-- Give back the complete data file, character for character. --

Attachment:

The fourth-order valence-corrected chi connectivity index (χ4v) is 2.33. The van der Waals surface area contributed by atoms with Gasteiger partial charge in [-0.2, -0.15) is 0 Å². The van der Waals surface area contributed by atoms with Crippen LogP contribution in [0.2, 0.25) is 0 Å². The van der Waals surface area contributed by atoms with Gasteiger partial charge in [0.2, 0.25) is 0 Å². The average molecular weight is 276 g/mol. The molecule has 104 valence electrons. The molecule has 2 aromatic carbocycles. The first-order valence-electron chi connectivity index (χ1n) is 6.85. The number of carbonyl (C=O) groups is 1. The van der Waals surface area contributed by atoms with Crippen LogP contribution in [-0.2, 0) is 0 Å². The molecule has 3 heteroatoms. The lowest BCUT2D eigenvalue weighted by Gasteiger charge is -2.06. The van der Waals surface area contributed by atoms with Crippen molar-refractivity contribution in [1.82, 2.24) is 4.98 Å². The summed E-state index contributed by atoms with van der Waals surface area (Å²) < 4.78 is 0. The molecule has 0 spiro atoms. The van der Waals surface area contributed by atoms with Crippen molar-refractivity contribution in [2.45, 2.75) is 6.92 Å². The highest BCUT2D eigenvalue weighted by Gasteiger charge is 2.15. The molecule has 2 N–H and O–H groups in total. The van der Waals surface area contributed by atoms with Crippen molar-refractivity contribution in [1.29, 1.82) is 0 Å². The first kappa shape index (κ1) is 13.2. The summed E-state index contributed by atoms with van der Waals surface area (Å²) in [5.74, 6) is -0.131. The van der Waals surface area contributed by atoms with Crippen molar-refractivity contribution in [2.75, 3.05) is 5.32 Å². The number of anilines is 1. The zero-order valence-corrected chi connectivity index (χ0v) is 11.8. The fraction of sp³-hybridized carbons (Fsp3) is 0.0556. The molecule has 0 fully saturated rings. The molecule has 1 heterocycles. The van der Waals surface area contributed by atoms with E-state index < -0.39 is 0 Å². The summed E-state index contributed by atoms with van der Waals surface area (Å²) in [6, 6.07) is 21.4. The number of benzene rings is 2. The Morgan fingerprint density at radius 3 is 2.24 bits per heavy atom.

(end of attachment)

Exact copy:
The fourth-order valence-corrected chi connectivity index (χ4v) is 2.33. The van der Waals surface area contributed by atoms with Gasteiger partial charge in [-0.2, -0.15) is 0 Å². The van der Waals surface area contributed by atoms with Crippen LogP contribution in [0.2, 0.25) is 0 Å². The van der Waals surface area contributed by atoms with Gasteiger partial charge in [0.2, 0.25) is 0 Å². The average molecular weight is 276 g/mol. The molecule has 104 valence electrons. The molecule has 2 aromatic carbocycles. The first-order valence-electron chi connectivity index (χ1n) is 6.85. The number of carbonyl (C=O) groups is 1. The van der Waals surface area contributed by atoms with Crippen LogP contribution in [-0.2, 0) is 0 Å². The molecule has 3 heteroatoms. The lowest BCUT2D eigenvalue weighted by Gasteiger charge is -2.06. The van der Waals surface area contributed by atoms with Crippen molar-refractivity contribution in [1.82, 2.24) is 4.98 Å². The summed E-state index contributed by atoms with van der Waals surface area (Å²) < 4.78 is 0. The molecule has 0 spiro atoms. The van der Waals surface area contributed by atoms with Crippen molar-refractivity contribution in [2.45, 2.75) is 6.92 Å². The highest BCUT2D eigenvalue weighted by Gasteiger charge is 2.15. The molecule has 2 N–H and O–H groups in total. The van der Waals surface area contributed by atoms with Crippen molar-refractivity contribution in [1.29, 1.82) is 0 Å². The first kappa shape index (κ1) is 13.2. The summed E-state index contributed by atoms with van der Waals surface area (Å²) in [5.74, 6) is -0.131. The van der Waals surface area contributed by atoms with Crippen molar-refractivity contribution in [2.75, 3.05) is 5.32 Å². The number of anilines is 1. The zero-order valence-corrected chi connectivity index (χ0v) is 11.8. The fraction of sp³-hybridized carbons (Fsp3) is 0.0556. The molecule has 0 fully saturated rings. The molecule has 1 heterocycles. The van der Waals surface area contributed by atoms with E-state index < -0.39 is 0 Å². The summed E-state index contributed by atoms with van der Waals surface area (Å²) in [6, 6.07) is 21.4. The number of benzene rings is 2. The Morgan fingerprint density at radius 3 is 2.24 bits per heavy atom.